Incest and Sibling Sexual Abuse

Incest and sexual abuse between siblings remains one of the last taboos to be addressed by society - as such, it is rarely discussed in the media, or even among survivors themselves. It comes as a shock to many people that children can present a risk to other children. If you are a survivor of incest or sibling sexual abuse, you are not alone. it is estimated that approximately 15% of all people report some kind of sexual activity with an adult family member or sibling in childhood.

Sibling sexual abuse and incest can include touching, kissing, masturbation, oral sex and penetrative sex. However, non-touching sexual abuse may involve introducing a much younger child to pornography, insisting on watching them in the shower, or telling them to watch them masturbate. 

What most people don't understand about incest is the deep confusion that is caused when a person you love, an authority figure in your life, violates you in that way. Often times, the abuse is exposed years after the incident leaving the victim and his or her family in a state of confusion and turmoil. Incest is about power and not sex. Learn coping skills and stress reduction techniques while sharing your experience with a warm and compassionionate clinician.



Rape can be devastating. It can affect a person's emotional and physical health. Physical challenges include reproductive problems or pregnancy, sexually transmitted disease, broken arms, bruises, tears, concussion and even death. Emotional symptoms include depression, anxiety, sleeplessness, intense fear, flashbacks, nightmares, suspicion, hyper-vigilance, isolation, irritability, and lack of concentration. Socially, victims hide from everyone, stop going to school, lose their jobs, and become estranged from family and friends. Because rape is a deliberate act as opposed to an accident, the victim is likely to question her safety. Familiar day-to-day activities are constant reminders of her vulnerability and inability to control her environment.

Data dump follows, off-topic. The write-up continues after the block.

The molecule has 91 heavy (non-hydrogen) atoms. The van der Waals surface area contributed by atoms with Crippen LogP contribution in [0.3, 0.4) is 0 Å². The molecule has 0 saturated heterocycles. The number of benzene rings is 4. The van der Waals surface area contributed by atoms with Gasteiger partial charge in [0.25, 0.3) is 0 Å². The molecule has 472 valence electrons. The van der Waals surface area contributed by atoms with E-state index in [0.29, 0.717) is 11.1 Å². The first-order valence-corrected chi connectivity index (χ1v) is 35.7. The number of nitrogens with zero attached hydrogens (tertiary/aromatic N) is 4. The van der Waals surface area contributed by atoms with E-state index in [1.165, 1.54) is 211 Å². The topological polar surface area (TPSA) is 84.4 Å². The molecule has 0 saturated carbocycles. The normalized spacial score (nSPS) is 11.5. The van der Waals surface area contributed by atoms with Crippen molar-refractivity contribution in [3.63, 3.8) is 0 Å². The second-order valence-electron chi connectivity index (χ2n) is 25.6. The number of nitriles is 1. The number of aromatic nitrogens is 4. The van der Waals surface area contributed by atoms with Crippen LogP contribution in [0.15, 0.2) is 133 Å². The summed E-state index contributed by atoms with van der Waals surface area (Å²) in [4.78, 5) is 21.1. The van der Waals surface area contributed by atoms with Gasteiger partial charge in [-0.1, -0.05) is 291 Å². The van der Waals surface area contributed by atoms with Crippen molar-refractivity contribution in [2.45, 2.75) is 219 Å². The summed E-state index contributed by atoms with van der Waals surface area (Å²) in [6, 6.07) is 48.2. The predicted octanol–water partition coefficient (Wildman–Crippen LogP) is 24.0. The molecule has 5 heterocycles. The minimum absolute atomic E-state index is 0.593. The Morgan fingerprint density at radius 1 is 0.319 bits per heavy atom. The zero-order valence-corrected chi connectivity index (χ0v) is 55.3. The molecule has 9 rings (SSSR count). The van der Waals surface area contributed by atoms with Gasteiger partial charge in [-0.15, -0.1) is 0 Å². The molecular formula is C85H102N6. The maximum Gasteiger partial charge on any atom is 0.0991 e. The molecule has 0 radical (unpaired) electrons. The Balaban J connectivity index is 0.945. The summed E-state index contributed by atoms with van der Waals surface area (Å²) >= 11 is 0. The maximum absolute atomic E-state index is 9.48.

Domestic Violence & Abuse

Domestic violence and abuse is a huge widespread problem (it is also called Intimate Partner Violence -- IPV -- when it deals specifically with a couple in a relationship -- whether that is marriage or dating, gay or straight.) The following domestic violence and spousal abuse statistics from the American Bar Association and the National Coalition Against Domestic Violence are staggering:

  • One in every four women will experience domestic violence abuse in her lifetime.
  • An estimated 1.3 million women are victims of physical assault by an intimate partner each year. (85% of domestic violence victims are women.)
  • 30-60% of perpetrators of intimate partner violence also abuse children in the household.
  • Approximately one in five female high school students reports being physically and/or sexually abused by a dating partner.
  • Fifty to eighty percent of teens report knowing someone involved in a violent relationship


In the warmth and safety of our office, we help a victim to become a survivor by rebuilding the trust and confidence you need to overcome this horrible chapter of your life. Our three step approach to recovery includes:

  1. Describing your experiences to a non-judgmental and supportive therapist who will validate your emotions and thoughts.
  2. Educate you about the recovery process, dispell myths about rape, domestic violence/abuse and incest, and provide information about the kinds of problems you are likely to experience.
  3. Teach you coping skill and stress reduction techniques.